Ways to use your DD Energy Refunds
I am sure you are one of the millions of consumers who diligently overpay their energy bills on regular basis. Utility companies, to make payments easier, started the practice of collecting payments through direct debits and still deduct more than what you actually owe them.
The amount of direct debits is often based upon your average historical usage however; the actual consumption, in money terms, can be lower than what is actually deducted from your account.
If your bill is less than what you actually paid, your company owes you excess amount and keeps that amount as credit in your account.
Unfortunately, you never got that money refunded and to rub more salt on your wounds, energy companies used to make more than £300 Million in interest alone from the excess money paid by consumers like you.
However, this is no longer the case now.
Under new rules, 5 of the big 6 energy companies in the country have actually agreed to refund excess amount paid by their customers. This amount can either be paid to you automatically at your annual re-assessment or you can request that amount anytime you want.
Though you can request this refund anytime you want, subject to latest meter readings however, popular media is considering this refund money as windfall.
And you know what we do with money received as a windfall?
We blow it away on beers, drinks, gifts and eating out.
There is a very odd concept in personal finance called mental accounting. Simply put, it says we value each pound we receive/earn differently.
For us, money received in bonuses and refunds have different meaning and value than money we earn through our salaries.
It is due to this inherent weakness that we often end up wasting our refunds and bonuses.
If you want to put your direct debit energy refunds to their best use, here is the list of five ways you can use that money wisely:
When your monthly tax deductions are highest
You must have noticed that your income tax deductions vary each month. This difference can be as large as £100 or more. If you know how your tax deductions vary from month to month, best time to ask for that refund is when your monthly tax deductions are at their highest.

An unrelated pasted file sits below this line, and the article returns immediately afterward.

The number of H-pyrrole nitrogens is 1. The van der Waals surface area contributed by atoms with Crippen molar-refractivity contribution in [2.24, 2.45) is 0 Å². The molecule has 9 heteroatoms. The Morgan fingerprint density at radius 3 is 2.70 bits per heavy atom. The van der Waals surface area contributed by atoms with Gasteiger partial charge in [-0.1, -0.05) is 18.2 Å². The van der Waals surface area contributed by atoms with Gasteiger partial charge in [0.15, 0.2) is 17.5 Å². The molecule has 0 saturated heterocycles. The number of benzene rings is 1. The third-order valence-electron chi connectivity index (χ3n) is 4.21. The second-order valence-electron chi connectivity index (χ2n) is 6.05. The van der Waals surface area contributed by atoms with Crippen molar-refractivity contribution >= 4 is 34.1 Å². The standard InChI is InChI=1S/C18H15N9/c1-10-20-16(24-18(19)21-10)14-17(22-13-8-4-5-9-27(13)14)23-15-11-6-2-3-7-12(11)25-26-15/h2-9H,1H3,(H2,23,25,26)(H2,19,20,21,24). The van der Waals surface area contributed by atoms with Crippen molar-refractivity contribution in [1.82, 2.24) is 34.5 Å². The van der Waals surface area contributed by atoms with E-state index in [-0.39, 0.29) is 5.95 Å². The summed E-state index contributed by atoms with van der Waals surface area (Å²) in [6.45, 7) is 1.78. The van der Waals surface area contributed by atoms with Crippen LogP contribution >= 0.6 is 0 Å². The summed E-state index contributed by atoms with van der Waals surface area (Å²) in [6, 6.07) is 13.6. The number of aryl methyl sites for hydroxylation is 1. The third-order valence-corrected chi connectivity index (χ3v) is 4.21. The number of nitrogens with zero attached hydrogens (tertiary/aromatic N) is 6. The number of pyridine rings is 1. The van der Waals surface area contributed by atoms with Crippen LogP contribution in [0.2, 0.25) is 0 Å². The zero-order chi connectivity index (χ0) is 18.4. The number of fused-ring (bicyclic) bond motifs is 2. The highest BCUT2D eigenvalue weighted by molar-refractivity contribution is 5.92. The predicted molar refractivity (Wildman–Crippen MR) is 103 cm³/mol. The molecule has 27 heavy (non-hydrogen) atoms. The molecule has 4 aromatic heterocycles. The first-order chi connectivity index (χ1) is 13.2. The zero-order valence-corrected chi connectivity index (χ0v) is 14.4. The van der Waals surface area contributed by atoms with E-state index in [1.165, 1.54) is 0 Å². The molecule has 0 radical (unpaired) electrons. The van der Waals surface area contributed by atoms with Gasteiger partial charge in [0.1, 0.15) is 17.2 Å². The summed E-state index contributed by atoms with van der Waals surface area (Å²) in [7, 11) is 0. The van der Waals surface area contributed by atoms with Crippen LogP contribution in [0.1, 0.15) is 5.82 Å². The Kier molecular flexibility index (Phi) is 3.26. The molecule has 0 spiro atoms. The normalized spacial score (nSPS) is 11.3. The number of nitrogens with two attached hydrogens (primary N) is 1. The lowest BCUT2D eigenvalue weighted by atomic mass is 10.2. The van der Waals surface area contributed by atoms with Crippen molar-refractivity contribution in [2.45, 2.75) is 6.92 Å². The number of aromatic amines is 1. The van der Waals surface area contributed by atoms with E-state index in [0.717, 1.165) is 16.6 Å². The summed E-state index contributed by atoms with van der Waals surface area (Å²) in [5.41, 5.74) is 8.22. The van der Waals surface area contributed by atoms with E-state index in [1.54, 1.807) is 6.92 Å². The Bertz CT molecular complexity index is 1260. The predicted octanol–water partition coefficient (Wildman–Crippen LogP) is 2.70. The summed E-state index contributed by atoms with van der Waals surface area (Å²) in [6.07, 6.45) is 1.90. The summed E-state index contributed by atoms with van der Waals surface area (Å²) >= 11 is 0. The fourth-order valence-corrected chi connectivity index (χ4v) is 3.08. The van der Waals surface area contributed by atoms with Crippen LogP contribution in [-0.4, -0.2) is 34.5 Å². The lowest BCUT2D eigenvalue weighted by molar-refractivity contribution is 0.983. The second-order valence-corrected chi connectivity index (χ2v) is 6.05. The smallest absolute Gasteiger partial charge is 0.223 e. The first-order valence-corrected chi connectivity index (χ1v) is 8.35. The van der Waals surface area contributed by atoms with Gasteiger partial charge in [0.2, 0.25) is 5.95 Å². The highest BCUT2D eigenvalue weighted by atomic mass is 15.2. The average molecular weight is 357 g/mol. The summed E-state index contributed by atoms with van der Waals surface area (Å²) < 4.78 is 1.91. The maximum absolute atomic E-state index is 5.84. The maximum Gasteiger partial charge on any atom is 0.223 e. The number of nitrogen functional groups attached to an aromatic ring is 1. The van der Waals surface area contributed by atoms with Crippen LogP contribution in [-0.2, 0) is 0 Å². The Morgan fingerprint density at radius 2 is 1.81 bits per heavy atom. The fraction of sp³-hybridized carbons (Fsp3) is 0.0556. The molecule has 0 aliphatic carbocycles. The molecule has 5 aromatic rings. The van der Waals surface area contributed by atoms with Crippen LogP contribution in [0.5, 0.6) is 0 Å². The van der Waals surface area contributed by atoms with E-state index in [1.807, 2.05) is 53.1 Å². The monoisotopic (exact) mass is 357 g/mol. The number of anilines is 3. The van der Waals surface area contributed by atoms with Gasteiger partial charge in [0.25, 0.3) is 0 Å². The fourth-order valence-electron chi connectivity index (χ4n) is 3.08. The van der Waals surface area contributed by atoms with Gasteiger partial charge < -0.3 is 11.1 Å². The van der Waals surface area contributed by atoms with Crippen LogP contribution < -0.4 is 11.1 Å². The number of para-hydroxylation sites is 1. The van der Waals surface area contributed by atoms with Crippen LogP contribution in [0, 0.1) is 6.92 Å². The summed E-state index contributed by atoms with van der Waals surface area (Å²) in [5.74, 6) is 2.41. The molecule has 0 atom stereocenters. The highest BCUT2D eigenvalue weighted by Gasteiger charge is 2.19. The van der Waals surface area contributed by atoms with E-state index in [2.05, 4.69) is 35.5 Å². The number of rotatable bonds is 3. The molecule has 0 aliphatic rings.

If your tax deductions are larger for any particular month, your disposable income will be lower so to fill that gap, it is better to ask for refund rather than using your credit card to make ends meet during that month.
During Christmas festive season
Winter is the time when both your energy bills and other expenses increase. The festive season of Christmas is one such time in the year when, on average, £868 is spent.
It is also the time when energy bills are at their maximum.
If you have already budgeted for extra energy costs during the winter, it is better to ask for refund just before Christmas time and partially fund your shopping spree without actually borrowing more.
At the time of renewing your car insurance
If you find yourself short of money at the time of renewing your auto insurance, asking for a refund at this time can be your best option rather than asking for a credit from Insurance company.
Latest insurance figures for the first quarter of 2014 indicate that annual insurance premium for 23 years old is £1000 and gradually falls with age so if you are £200 in credit with your energy company, you can easily pay at least 2 months of insurance premium in advance.
Haggle properly and you may get a small reduction in your premium for this little advance.
Just before the announcement of dividends
This one may not be for everyone but if you play it right, you can earn few bucks on your refund. If you know a bit about stocks and can find out at what times of the year, companies announce their dividends, you can easily use your refund to buy such stocks.
You can earn few quid as dividends from your little investment though the amount may not be large.
Making right choices with your money is the key to achieve financial freedom. If you are in credit with your energy company, perfecting your timing to receive your refund shall be your priority.
About The Author – Adnan Manzoor
Adnan is a personal finance blogger and offers free tips & advice on making right money decisions on his blog: The Simple Quid.